Seniors and their caregivers should be watching closely as the Supreme Court hears arguments regarding the constitutionality of the Affordable Care Act, the health reform law and other aspects of health care provisions affecting seniors under the act.
At stake are major new benefits for people enrolled in Medicare that shouldn’t be overlooked during the legal wrangling in Washington, D.C. Contrary to intentional misinformation meant to scare seniors, health reform is working and millions of Americans 65 and older are already reaping new benefits of an improved Medicare program.
Health reform has removed many financial barriers to preventive care for those with Medicare. Beneficiaries can now access services like annual wellness visits, cancer screening, and cholesterol checks with no out-of-pocket costs.
The dreaded "donut hole," the coverage gap that left seniors paying thousands out of pocket for lifesaving medications, will soon become a thing of the past. It is shrinking annually, and consumers are now getting 50 percent off name-brand drugs while in the hole. By 2020, the donut hole will be gone.
Surely the health reform law will bring big changes for Americans that will be confusing as they are put into place without well planned preparatory seminars for seniors. But the haze that has obscured the reality of the health reform law is starting to clear. As the fog lifts and seniors begin to understand and access these new benefits, it’s obvious Medicare recipients are already much better off.
In 2011 alone, nearly 3.6 million people with Medicare saved $2.1 billion on their prescription drugs thanks to the new law, and $135 million of that here in Texas. An estimated 32 million beneficiaries took advantage of at least one free preventive service. All the while, for many Medicare enrollees, Part B premiums actually declined in 2010 and 2011.
These are tangible benefits that seniors should demand be preserved regardless of the outcome of the Supreme Court case.
And if we can make it to 2014 with the Affordable Care Act intact, people who retire before age 65 will no longer have to struggle with unaffordable coverage as they anxiously await Medicare eligibility. Early retirees will get access to new health insurance exchange marketplaces that will not charge more or deny coverage on the basis of health conditions, and will also give a hand to moderate-income families who need help affording insurance.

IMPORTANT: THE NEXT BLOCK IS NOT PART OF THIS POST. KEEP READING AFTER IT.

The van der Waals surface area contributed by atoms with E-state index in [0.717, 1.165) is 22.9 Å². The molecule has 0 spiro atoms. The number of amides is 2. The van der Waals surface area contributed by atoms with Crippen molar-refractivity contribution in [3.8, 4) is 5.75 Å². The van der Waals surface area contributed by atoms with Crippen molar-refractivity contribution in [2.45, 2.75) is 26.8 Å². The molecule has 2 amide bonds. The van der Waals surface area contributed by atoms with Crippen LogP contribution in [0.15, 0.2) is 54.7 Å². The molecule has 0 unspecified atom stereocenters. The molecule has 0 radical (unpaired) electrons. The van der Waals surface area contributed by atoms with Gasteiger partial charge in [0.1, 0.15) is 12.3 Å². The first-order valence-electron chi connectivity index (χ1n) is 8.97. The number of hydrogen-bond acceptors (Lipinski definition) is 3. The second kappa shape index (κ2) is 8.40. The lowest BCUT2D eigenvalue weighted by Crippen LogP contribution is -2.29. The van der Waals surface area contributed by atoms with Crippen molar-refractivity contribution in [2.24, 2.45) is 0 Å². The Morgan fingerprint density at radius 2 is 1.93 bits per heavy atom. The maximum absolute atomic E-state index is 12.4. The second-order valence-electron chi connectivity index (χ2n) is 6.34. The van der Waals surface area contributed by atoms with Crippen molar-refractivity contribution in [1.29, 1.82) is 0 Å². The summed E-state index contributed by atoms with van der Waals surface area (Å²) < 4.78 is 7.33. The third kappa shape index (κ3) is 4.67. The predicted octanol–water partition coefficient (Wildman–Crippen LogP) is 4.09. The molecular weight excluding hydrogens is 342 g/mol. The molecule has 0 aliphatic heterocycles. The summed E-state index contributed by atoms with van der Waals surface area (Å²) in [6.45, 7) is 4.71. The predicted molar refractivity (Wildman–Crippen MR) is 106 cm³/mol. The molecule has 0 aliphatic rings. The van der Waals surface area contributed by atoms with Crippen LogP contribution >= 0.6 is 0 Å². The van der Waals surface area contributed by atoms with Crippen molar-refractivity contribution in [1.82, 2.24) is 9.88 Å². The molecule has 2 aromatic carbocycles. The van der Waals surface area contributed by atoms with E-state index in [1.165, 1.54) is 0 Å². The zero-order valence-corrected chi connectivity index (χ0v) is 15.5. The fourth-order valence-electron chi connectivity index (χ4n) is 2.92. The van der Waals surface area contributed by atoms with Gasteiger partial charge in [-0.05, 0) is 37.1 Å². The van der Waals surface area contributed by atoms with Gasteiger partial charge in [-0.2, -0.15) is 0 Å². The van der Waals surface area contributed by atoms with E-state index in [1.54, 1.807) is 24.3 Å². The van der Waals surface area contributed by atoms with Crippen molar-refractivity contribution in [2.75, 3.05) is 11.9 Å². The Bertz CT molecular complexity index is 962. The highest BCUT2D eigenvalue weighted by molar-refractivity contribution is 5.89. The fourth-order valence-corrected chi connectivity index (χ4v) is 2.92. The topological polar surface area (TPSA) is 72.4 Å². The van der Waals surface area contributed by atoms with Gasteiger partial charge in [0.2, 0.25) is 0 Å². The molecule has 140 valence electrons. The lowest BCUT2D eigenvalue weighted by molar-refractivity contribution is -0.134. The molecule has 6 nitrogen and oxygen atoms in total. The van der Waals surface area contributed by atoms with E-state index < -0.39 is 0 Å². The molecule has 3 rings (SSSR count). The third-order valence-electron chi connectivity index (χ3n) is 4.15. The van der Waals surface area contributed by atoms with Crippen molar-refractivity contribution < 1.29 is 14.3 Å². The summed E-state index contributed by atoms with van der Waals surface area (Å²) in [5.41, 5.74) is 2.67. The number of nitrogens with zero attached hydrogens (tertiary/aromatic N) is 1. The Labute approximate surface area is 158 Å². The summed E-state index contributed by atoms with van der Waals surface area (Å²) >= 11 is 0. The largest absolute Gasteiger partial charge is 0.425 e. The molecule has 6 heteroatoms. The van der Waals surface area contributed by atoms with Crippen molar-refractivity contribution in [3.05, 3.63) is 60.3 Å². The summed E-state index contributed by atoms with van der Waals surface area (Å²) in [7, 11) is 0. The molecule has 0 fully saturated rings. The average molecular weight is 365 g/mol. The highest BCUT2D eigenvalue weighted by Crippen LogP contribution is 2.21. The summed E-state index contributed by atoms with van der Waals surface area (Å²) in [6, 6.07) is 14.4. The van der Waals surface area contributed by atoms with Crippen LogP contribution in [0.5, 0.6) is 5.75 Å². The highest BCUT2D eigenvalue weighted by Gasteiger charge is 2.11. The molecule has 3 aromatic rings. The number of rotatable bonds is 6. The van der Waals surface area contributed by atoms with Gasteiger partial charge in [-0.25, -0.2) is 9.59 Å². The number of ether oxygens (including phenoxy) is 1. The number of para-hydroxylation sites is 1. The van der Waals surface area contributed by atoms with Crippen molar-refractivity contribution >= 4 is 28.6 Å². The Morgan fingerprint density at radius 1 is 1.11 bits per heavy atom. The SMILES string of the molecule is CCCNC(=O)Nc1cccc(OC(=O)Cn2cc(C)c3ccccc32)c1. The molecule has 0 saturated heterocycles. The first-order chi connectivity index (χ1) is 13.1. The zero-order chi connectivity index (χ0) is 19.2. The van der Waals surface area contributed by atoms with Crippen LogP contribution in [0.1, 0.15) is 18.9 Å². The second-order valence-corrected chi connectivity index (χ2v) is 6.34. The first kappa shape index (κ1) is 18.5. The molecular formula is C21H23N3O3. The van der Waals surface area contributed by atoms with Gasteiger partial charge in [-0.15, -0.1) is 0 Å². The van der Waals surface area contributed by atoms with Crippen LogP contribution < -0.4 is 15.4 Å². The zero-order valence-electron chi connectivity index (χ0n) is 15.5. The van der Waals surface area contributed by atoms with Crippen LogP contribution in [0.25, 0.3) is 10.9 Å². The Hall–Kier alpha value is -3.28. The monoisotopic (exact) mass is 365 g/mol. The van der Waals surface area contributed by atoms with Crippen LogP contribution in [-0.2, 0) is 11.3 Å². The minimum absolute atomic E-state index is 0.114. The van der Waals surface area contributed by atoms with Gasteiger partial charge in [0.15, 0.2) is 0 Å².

But our new preventive care benefits will only work if we can get an appointment. Too many physicians are announcing they intend to accept no new Medicare patients, leaving seniors to wonder if this reflects an attitude of indifference to older Americans. Perhaps we seniors should demand better care from our Medicare doctors? One way we can improve access to the new Medicare preventive care under the ACA is to increase the number of health care providers trained in senior medical care. Texas and far too many other states lack strong geriatric training requirements in most health care science programs. Geriatric education in medical school results in healthier seniors and better care because physicians understand the aging body and treat it with greater insight and respect. Without required minimum standards for certification and continuing education, physicians today are just not keeping up with the latest in treatments, medications and considerations for those over 65.
Pairing the ACA’s new Medicare prevention benefits with strong standards for physicians to annually update their knowledge of care for seniors could improve outcomes without cost to taxpayers. The more our doctors know about optimal care for seniors, the better the care. Fewer medication errors and hospitalizations would be a happy result. And many physicians would fulfill their continuing education requirements in the process – improving care and cutting costs without adding to the expense of state agencies.
As the law continues to be debated, we’re likely to hear more of the same "government takeover" rhetoric. But ask a senior who’s gotten a free checkup or a break on the cost of prescription drugs and you’re likely to hear another story: about how the health reform law brings with it a sigh of relief.
Streckfuss is a retired registered nurse.